Economics: Labor


Figure 1.--This photograph was taken in Chicago during the 1904 Stockyards Strike. Chicago was emerging as America's most important industrial city nd the The stockyards were at the center of the city's economy. The stockyards wer owned by the Union Stock Yard & Transit Company and were located in the New City community. As in many early strikes, the wives and children often joined with their striking fathers and husbands. Source: Chicago Daily News negatives collection, Digital ID: ichicdn n000940. Chicago Historical Society.

Labor in the ancient world had no real satus, in part because much of it was performed by slaves or peasants with few rights. With the fall of Rome in the west the Feudal system evolved where the peasantry became serfs tied to the land. Artisans in the cities organized guilds when helped to raise their status. The position of skilled labor, however, was udermined by the industrial revolution and the mechamization of industry. The labor movement developed differently in various countries. The general pattern was that industrialits refused to recognize unions and attempted to break unions that organized strikes, often with violence. Governments often intervened to support the industrialists. The labor movement itself was split. Some radical unions were organized like the International Workers of the world (IWW). The IWW was not concered with collective barganing, but rather with radical social change. There were also divisions between trade unions and industrial unions. And union leaders had a range of social attitudes. Some union leaders especially in America beliece in free enterprise, but just wanted a reaonable share of the earnings in wages. European labor unions had more politiocal orientations ranging from Socialist to Communist. Generally speaking the Communist political leaders were more radical and had a more radical politcal agenda. After the Communist Revolution in Russia, Communist labor leaders came under the control of the Soviet inteligence services. Gradually after World War I, labor unions in most Western European countries and America won collective bargaining rights. In America this was one of the achievements of Franklin Roosevelt's New Deal.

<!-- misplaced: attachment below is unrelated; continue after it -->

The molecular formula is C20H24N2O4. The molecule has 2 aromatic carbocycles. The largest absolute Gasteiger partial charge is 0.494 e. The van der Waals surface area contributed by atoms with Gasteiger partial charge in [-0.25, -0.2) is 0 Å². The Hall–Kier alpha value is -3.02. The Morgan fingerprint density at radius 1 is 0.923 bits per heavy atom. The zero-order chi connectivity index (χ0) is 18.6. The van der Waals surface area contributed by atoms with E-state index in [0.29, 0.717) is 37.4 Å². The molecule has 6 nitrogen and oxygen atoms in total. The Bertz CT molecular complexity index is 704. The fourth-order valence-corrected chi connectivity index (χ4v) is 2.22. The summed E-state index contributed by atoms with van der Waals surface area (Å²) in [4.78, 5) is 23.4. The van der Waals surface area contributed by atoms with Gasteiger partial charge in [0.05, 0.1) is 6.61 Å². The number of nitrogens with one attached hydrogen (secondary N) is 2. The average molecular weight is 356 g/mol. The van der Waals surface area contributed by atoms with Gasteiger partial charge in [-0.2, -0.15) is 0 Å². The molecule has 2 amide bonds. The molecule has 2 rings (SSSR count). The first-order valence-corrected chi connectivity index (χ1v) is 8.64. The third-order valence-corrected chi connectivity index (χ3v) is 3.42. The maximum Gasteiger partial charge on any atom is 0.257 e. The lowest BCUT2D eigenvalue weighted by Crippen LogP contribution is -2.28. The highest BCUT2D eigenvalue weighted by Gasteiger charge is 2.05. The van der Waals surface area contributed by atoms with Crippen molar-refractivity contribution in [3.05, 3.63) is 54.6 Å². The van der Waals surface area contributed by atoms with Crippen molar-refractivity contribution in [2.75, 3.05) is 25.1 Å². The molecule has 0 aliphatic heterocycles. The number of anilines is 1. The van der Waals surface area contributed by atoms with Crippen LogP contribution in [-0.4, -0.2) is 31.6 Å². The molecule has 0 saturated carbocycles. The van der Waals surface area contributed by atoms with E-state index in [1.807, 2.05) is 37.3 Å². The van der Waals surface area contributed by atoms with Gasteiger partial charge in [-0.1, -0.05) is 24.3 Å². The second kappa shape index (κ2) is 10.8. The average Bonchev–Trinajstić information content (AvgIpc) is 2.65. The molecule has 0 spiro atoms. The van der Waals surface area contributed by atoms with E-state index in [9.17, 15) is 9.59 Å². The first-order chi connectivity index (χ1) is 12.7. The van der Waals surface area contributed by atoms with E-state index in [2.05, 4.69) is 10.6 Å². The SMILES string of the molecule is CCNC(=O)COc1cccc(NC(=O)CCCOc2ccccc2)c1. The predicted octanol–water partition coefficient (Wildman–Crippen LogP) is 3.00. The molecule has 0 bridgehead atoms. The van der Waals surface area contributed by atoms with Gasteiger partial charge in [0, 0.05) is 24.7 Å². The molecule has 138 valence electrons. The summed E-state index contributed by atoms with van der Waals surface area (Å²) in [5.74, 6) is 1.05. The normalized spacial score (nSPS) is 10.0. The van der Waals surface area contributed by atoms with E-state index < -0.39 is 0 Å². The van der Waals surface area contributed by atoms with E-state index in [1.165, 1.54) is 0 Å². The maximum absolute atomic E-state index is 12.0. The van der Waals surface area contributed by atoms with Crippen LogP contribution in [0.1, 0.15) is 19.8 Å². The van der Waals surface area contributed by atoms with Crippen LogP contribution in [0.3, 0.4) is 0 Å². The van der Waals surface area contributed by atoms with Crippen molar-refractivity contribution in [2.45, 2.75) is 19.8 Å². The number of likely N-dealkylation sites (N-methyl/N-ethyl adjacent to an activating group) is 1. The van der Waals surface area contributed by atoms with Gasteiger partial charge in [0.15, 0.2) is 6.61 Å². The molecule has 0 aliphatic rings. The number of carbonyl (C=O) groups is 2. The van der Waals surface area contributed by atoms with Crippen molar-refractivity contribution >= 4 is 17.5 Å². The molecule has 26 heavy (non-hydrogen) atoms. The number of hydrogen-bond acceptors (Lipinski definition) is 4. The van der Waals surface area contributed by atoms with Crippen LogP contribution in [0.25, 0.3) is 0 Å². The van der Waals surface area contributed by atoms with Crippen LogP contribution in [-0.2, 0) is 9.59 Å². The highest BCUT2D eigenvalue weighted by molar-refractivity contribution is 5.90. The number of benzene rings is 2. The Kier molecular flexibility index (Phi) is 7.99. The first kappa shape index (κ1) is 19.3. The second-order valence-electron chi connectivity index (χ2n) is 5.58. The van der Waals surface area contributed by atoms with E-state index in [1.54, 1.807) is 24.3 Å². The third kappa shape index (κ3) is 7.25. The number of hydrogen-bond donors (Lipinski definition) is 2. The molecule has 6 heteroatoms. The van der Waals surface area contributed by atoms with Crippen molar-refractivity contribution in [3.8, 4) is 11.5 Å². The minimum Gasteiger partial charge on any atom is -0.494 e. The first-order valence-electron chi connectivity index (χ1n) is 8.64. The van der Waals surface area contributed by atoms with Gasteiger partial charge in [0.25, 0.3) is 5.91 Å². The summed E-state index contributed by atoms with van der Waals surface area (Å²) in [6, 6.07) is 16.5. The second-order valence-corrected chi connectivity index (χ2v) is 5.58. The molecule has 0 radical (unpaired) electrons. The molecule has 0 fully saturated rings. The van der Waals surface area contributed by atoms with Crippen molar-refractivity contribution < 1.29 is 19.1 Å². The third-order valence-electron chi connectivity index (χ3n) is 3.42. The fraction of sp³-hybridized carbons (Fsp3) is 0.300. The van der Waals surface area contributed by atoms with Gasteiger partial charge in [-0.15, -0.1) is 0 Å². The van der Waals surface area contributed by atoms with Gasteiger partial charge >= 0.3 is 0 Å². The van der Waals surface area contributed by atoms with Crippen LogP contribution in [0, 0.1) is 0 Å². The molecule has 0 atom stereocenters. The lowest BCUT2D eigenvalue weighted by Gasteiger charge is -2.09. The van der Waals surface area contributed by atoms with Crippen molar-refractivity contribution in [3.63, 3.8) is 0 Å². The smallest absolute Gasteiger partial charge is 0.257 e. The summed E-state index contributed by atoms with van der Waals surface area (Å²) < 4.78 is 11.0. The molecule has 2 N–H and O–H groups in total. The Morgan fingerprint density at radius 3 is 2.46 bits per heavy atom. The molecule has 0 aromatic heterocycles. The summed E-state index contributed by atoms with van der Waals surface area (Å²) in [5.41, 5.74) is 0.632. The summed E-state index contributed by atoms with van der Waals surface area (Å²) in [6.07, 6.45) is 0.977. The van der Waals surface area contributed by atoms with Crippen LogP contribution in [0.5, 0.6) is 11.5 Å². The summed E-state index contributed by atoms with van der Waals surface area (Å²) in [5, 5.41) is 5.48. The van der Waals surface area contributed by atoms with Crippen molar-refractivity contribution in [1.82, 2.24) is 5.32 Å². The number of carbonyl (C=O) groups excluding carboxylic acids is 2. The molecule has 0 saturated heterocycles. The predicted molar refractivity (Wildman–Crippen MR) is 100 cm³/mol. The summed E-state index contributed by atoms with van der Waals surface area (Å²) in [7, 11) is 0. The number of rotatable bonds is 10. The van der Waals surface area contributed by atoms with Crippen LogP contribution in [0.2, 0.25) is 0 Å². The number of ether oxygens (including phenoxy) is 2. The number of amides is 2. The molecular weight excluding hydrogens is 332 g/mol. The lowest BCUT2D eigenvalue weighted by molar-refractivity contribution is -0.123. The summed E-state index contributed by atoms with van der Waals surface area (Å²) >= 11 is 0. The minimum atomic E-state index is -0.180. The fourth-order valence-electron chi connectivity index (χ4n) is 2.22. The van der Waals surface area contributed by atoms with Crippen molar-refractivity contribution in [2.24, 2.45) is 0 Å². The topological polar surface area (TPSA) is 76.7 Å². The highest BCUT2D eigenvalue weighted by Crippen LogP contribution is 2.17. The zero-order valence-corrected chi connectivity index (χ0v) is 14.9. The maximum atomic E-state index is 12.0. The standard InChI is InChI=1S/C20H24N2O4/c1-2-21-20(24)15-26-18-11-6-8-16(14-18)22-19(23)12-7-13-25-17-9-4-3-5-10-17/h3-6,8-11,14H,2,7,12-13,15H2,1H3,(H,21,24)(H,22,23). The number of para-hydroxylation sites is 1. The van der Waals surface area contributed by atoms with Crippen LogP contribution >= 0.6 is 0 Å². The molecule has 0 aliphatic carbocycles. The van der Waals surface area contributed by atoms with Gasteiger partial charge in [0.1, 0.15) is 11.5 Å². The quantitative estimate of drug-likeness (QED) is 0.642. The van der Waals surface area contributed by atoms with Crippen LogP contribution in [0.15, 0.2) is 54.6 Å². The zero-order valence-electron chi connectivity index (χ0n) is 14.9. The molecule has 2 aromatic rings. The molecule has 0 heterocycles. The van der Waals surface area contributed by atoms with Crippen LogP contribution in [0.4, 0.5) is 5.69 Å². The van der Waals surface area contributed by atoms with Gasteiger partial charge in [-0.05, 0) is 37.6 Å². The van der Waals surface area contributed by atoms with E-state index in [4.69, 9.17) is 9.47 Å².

Ancient World

Labor in the ancient world had no real satus, in part because much of it was performed by slaves or peasants with few rights. The history of the ancient world is a constant litany of numerically inferior bands of barbarian invaders, generally pastoral societies, overunning the richer agriculturally based societies with much larger populations. Part of the reason for this is the agricultural societies came to be dominated by a warrior elite normaly legitimized by the piestly cast. The warrior elite was dominated by the nobility which oppresed the peasantry tonvarying degrees with onerous taxes. Thus the elite of society did not dare to arm the peasantry to protect the society from barbarian invasion. Other agrarian societies relied heavily on slaves who also could not be armed. This essential social organization did not fundamentally change until the French Revolution and the mobilization of vast citizen armies.

Slavery

In our modern world there are few human practices that inspire such profound outrage as the practice of one human being enslaving another. This is, however, a very modern sentiment. The institution of slavery probably predates civilization itself. Slvery was an accepted institution and central to the economies of most major world civilization. The onset of Christianity meant and end to widespread slavery in Europe, although feudal serfs were only slightly more elevated than slaves. The European countries which conquered native American civilizations in the 16th century enslaved millions in Brazil and South America to work in mines and the tremendously profitable sugar plantations. The conditions were so brutal and European disesases so virlulent that native American populations were descimated. The Spanish and Portuguese turned Africans. Millions of Africans were transported across the Atlantic and sold into slavery in the Americas. Slavery in earlier epochs had no racial connotations. With the growth of the African slave trade, slavery in the Western mind became associated with race as with the collapse of Native American populations, it was Africans who were enslaved in huge numbers. European Christian who would not have tolerated the enslavement of other Europeans found little objecting to enslaving black Africans. Slavery is not just a historical subjdect. It persisted into the 20th century, primary in Islamic socities and in totalitarian nations (Communist, Fascist, and Japanese military occupation areas). And has not entirely disappeared in the 21st century.